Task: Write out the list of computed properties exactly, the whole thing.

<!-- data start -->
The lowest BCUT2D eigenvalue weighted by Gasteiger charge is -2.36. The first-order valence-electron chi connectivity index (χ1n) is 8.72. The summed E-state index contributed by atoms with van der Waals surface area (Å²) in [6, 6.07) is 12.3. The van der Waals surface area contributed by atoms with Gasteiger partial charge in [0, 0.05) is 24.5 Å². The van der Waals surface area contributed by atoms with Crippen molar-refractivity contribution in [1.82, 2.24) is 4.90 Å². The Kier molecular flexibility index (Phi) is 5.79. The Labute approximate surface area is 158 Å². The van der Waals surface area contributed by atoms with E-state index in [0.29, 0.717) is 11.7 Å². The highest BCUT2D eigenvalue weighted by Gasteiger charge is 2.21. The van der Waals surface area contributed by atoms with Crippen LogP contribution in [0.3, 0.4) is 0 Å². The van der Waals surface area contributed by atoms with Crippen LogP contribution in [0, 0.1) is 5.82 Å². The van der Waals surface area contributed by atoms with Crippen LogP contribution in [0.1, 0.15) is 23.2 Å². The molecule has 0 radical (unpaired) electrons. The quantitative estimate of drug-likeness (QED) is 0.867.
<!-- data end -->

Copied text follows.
The lowest BCUT2D eigenvalue weighted by Gasteiger charge is -2.36. The first-order valence-electron chi connectivity index (χ1n) is 8.72. The summed E-state index contributed by atoms with van der Waals surface area (Å²) in [6, 6.07) is 12.3. The van der Waals surface area contributed by atoms with Gasteiger partial charge in [0, 0.05) is 24.5 Å². The van der Waals surface area contributed by atoms with Crippen molar-refractivity contribution in [1.82, 2.24) is 4.90 Å². The Kier molecular flexibility index (Phi) is 5.79. The Labute approximate surface area is 158 Å². The van der Waals surface area contributed by atoms with E-state index in [0.29, 0.717) is 11.7 Å². The highest BCUT2D eigenvalue weighted by Gasteiger charge is 2.21. The van der Waals surface area contributed by atoms with Crippen LogP contribution in [0.3, 0.4) is 0 Å². The van der Waals surface area contributed by atoms with Crippen LogP contribution in [0, 0.1) is 5.82 Å². The van der Waals surface area contributed by atoms with Crippen LogP contribution in [0.1, 0.15) is 23.2 Å². The molecule has 0 radical (unpaired) electrons. The quantitative estimate of drug-likeness (QED) is 0.867.